With the multiple dispatch demonstrated in the post above yours you can do what you want. The simplifier methods can be in any class and in any order. The methods can be added to at any time whilst the program is running by loading a class that contains more methods, i.e. referencing a new class, a class from another machine, etc.

damien morton

Posts: 15
Nickname: dmost
Registered: Jan, 2004

Re: In Defense of Pattern Matching Posted: Jul 6, 2006 6:59 AM
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Very interesting stuff.

Ive been working on something similar myself, trying to leverage C# 3.0 features.

Unfortunately, it isnt possible to convert anonymous methods with statement blocks into expression trees, so the following sample wouldnt work with C# 3.0 as it stands.

Its a bit ugly, but heres a sample of how it might look:

Matcher match = new Matcher(
(int a, int b, int c) => Case(Foo(Bar(Baz(a,b,c),4,_))) >>
()=>{
Foo foo = new Foo();
for (int i = a; i < b; i += c)
foo.Add(new Bar(i));
return foo;
}),
(int a) => Case(Foo(Bar(Baz(a,_,_),_,7)))) >> ()=>Foo(a),
(Baz x) => Case(Foo(Bar(x),_,_))) >> ()=>x
);

Mauricio Noda

Posts: 1
Nickname: noda
Registered: Jul, 2006

Re: In Defense of Pattern Matching Posted: Jul 7, 2006 12:48 AM
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<pre class="literal-block">
class Term
case class Num(n: int) extends Term
case class Var(name: String) extends Term
case class Mul(l: Term, r: Term) extends Term
case class Add(l: Term, r: Term) extends Term

def simplify(term: Term) = term match {
case Mul(Num(0), x) => Num(0)
case Mul(Num(1), x) => x
case _ => term
}
</pre>

Extensibility analysis:
If you add another subclass of Term, most patterns associated with Term will need another case and will break.
Poor extensibility.

Encapsulation analysis:
If class Num n field changes, it will affect constructor parameters and the simplify pattern will break.
If class Mul l field changes, it will affect constructor parameters and the simplify pattern will break.
If class Mul r field changes it will affect constructor parameters and the simplify pattern will break.
All other patterns associated with Term using Term subclasses constructors will break too.
If class Term changes everything will break. (an OO issue, not a pattern matching issue)
Poor encapsulation.


Alternative pure OO aproach using polymorphism and true delegation:
<pre class="literal-block">
public class Term {
Term simplify() {return this;}
Term simplifyMul(Mul mul) {return mul;}}

class Num extends Term {int n; Num(int n) {this.n = n;}
Term simplifyMul(Mul mul) {
if (n == 0) {return new Num(0);}
else if (n == 1) {return mul.getR();}
else {return mul;}}}

class Var extends Term {String name; Var(String name) {this.name = name;}}

class Mul extends Term {Term l; Term r; Mul(Term l, Term r) {this.l = l; this.r = r;}
Term getR() {return r;}
Term simplify() {return l.simplifyMul(this);}}

class Add extends Term {Term l; Term r; Add(Term l, Term r) {this.l = l; this.r = r;}}
</pre>

Extensibility analysis:
If you add another subclass of Term, coupling will be done through method overriding and won't break other classes.
Better extensibility.

Encapsulation analysis:
If class Mul r field changes it will break class Num, but thats it.
If class Term changes everything will break.
Encapsulation is not perfect here neither, but is a lot better than the pattern matching example.


The OO example was written in Java and so it has a lot more lines of code than the Scala example, but it is a Java issue, not an OO issue.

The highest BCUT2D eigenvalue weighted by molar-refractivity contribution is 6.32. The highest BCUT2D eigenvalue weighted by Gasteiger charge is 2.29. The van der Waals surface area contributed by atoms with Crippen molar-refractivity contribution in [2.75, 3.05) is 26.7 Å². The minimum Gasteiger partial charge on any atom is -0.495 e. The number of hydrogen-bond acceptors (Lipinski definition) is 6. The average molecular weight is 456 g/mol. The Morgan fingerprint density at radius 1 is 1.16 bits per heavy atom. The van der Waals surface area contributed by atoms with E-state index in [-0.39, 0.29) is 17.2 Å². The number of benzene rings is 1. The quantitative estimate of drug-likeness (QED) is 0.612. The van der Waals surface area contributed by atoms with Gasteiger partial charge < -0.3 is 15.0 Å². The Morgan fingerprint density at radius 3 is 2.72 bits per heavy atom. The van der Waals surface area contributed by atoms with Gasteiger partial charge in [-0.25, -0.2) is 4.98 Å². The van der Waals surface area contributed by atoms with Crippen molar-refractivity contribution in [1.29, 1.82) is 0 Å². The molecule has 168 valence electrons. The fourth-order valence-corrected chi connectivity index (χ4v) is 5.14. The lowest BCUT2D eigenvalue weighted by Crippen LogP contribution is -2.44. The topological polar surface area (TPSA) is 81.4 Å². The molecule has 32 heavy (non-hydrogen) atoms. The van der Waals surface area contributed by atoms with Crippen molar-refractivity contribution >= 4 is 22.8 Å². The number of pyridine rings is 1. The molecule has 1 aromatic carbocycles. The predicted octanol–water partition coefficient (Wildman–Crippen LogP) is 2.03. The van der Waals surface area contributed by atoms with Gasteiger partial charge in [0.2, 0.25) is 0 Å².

And NO, the Visitor pattern is not needed in this case, as it is not needed in most cases. Basic OO is enough most of the time.

Howard Lovatt

Posts: 321
Nickname: hlovatt
Registered: Mar, 2003

Re: In Defense of Pattern Matching Posted: Jul 7, 2006 1:20 AM
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@Mauricio Noda

> And NO, the Visitor pattern is not needed in this case, as
> it is not needed in most cases. Basic OO is enough most of
> the time.

But you have coded a visitor, if I rewrite:
Term simplify() { return l.simplifyMul( this ); }

As
Term simplify() { return l.accept( this ); }

You can see the visitor pattern, an accept with a this argument. The Term accepts a Mul visitor in the example.

But I agree with you that the Visitor formulation is quite good. Personally I prefer multiple dispatch to both, see my previous post.

Mark Grand

Posts: 1
Nickname: mgrand
Registered: Aug, 2009

Pattern matching is lower level than it needs to be Posted: Aug 1, 2009 11:17 AM
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Scala pattern matching is based on static sequences of pattern constants. There is no good way to reuse sequences of patterns or to compute patterns.

In a dynamic & extensible system, it would be good to be able to drive navigation through a composable collection of computed patterns.

Oliver Plow

Posts: 3
Nickname: oliplow
Registered: Dec, 2012

Re: In Defense of Pattern Matching Posted: Dec 7, 2012 5:27 AM
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> Pattern matching is much maligned by object-oriented
> programmers. I wonder why?

The reason is that some explanation is missing when pattern matching makes sense and when not. It seems like case classes make most sense when you have a finite number of possible cases defined in a simple hierarchy, much like an enumeration. The sample you make fits very well into this category. But when reading your article you get the impression that case classes are considered universal without limitations and the respective OO approach is not only redundant but also inferior.

If I develop a very sophisticated BTree, because I want to implement a database, I have no worries that the OO solution will give me the extensibility I need. I'm not sure here about case classes. I think somethink like this is what many OO programmers think when they read articles that say something like case classes are best. Some explanation is required what case classes are considered good for, pros and cons.